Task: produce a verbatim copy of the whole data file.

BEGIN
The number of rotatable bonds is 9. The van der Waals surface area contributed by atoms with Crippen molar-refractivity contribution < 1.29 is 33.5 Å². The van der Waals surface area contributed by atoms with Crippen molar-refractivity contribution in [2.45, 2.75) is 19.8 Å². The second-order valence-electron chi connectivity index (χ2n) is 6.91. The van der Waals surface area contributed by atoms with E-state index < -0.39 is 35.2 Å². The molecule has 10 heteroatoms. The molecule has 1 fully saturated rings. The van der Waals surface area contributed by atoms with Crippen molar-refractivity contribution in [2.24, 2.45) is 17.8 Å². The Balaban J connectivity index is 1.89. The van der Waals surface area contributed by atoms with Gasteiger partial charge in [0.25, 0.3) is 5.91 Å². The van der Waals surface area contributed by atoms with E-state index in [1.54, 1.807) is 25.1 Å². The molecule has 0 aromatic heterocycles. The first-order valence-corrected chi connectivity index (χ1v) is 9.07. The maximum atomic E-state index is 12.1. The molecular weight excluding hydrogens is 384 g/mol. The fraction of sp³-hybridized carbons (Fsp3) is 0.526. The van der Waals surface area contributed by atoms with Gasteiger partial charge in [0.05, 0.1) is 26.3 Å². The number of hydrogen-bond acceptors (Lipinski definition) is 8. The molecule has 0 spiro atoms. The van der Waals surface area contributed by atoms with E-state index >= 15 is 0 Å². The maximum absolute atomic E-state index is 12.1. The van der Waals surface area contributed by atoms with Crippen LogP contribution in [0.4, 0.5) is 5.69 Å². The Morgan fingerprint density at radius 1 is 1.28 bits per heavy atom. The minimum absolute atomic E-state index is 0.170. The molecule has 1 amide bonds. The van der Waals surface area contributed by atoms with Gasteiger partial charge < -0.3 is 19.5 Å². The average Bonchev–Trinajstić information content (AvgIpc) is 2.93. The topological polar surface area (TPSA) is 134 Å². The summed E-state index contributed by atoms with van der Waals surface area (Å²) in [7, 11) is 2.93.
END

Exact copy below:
The number of rotatable bonds is 9. The van der Waals surface area contributed by atoms with Crippen molar-refractivity contribution < 1.29 is 33.5 Å². The van der Waals surface area contributed by atoms with Crippen molar-refractivity contribution in [2.45, 2.75) is 19.8 Å². The second-order valence-electron chi connectivity index (χ2n) is 6.91. The van der Waals surface area contributed by atoms with E-state index < -0.39 is 35.2 Å². The molecule has 10 heteroatoms. The molecule has 1 fully saturated rings. The van der Waals surface area contributed by atoms with Crippen molar-refractivity contribution in [2.24, 2.45) is 17.8 Å². The Balaban J connectivity index is 1.89. The van der Waals surface area contributed by atoms with Gasteiger partial charge in [0.25, 0.3) is 5.91 Å². The van der Waals surface area contributed by atoms with E-state index in [1.54, 1.807) is 25.1 Å². The molecule has 0 aromatic heterocycles. The first-order valence-corrected chi connectivity index (χ1v) is 9.07. The maximum atomic E-state index is 12.1. The molecular weight excluding hydrogens is 384 g/mol. The fraction of sp³-hybridized carbons (Fsp3) is 0.526. The van der Waals surface area contributed by atoms with Gasteiger partial charge in [0.05, 0.1) is 26.3 Å². The number of hydrogen-bond acceptors (Lipinski definition) is 8. The molecule has 0 spiro atoms. The van der Waals surface area contributed by atoms with E-state index >= 15 is 0 Å². The maximum absolute atomic E-state index is 12.1. The van der Waals surface area contributed by atoms with Crippen LogP contribution in [0.4, 0.5) is 5.69 Å². The Morgan fingerprint density at radius 1 is 1.28 bits per heavy atom. The minimum absolute atomic E-state index is 0.170. The molecule has 1 amide bonds. The van der Waals surface area contributed by atoms with Gasteiger partial charge < -0.3 is 19.5 Å². The average Bonchev–Trinajstić information content (AvgIpc) is 2.93. The topological polar surface area (TPSA) is 134 Å². The summed E-state index contributed by atoms with van der Waals surface area (Å²) in [7, 11) is 2.93.